Originally From Attain’s 3/’11 Newsletter:
Managed Futures have come a long way in the past 37 years, and so has Barbara Mueller, who will be retiring at the end of March after nearly four decades dealing with futures trading. Barbara has been working in the industry since 1973, and has been an invaluable asset to Attain Capital since 2006.
In honor of her retirement, we’re taking a break from our traditional analysis this week to pay tribute to Ms. Mueller. It has been an honor to work with someone as knowledgeable, talented and motivated as Barbara, and here she provides us with her (often comical) insight from 37 years of experience in the world of futures trading.
Moving Forward, Looking Back
When Attain asked me to come up with a list of the best things I’ve learned after more than 3 ½ decades in the futures industry, it was pretty daunting. After all, 37+ years ago, we were in the stone age of trading. We did have the wheel (and telephones), but there were no personal computers, no fax machines, no stock index futures, no US options on futures, no 24 hour markets, and gold was trading at $135 an ounce. There were no Treasury bond futures or other financial instrument futures. The CFTC and NFA (the futures regulatory agencies) did not exist yet. We were governed by the CEA -the Commodity Exchange Authority. And the list goes on.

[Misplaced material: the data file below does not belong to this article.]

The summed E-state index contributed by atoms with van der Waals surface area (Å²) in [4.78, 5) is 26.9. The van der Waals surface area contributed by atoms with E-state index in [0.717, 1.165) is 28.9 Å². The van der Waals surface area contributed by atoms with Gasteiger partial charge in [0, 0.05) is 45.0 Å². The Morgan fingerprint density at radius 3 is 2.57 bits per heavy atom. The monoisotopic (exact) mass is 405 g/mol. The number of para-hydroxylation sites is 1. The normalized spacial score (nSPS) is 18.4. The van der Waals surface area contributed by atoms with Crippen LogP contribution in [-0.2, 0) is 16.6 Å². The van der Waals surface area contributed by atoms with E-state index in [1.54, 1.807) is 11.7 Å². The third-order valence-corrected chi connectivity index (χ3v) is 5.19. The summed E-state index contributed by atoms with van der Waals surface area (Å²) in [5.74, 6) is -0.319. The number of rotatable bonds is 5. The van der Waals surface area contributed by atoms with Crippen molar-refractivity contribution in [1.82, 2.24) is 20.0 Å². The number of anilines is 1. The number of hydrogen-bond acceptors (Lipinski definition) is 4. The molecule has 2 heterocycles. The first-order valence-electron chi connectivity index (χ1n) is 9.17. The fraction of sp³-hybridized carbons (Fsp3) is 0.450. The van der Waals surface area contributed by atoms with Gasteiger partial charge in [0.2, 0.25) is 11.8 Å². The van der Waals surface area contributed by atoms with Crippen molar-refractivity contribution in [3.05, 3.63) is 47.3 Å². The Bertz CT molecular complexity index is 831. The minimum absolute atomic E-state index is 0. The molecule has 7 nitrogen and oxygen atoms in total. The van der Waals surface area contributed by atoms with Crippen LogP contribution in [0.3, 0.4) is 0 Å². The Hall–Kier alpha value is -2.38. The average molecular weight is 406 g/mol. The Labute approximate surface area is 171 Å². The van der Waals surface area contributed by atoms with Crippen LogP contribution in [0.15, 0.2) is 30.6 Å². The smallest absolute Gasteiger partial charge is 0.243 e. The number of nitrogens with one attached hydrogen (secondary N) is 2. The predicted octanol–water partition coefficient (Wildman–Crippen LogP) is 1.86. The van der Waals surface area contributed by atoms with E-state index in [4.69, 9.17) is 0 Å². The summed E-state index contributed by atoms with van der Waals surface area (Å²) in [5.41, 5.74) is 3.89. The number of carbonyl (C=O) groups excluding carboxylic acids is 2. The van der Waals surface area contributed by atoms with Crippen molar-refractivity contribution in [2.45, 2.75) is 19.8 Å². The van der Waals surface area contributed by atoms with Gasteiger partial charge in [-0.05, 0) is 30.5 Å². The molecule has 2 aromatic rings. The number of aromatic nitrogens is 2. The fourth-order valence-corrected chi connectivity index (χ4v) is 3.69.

Typical commissions were $75 to $100 round turn. Account forms were only 1 page! Some of the prices were still written on blackboards at the Chicago Board of Trade and you could inspect physical grain there as well. The whole managed futures industry was an still an embryo, with Richard Dennis not teaching his Turtles until 1983 and Paul Tudor Jones still a clerk on the trading floor. S&P futures, the most popular trading system vehicle in the world, wasn’t launched until 1982 (the minis didn’t start trading until 1997!) Options on commodities in the United States weren’t authorized until 1984 and System Writer, the precursor to Trade Station, wasn’t launched until 1989.
As one of the first women brokers in the futures industry, it’s been quite a journey-and an accidental one at that. I was just waiting for a teaching job to open up in the Chicago Public School System and my Dad suggested I go to work for one of his friends at the Chicago Board of Trade in the interim. Thirty seven years later, I guess I can no longer call this an “interim” job!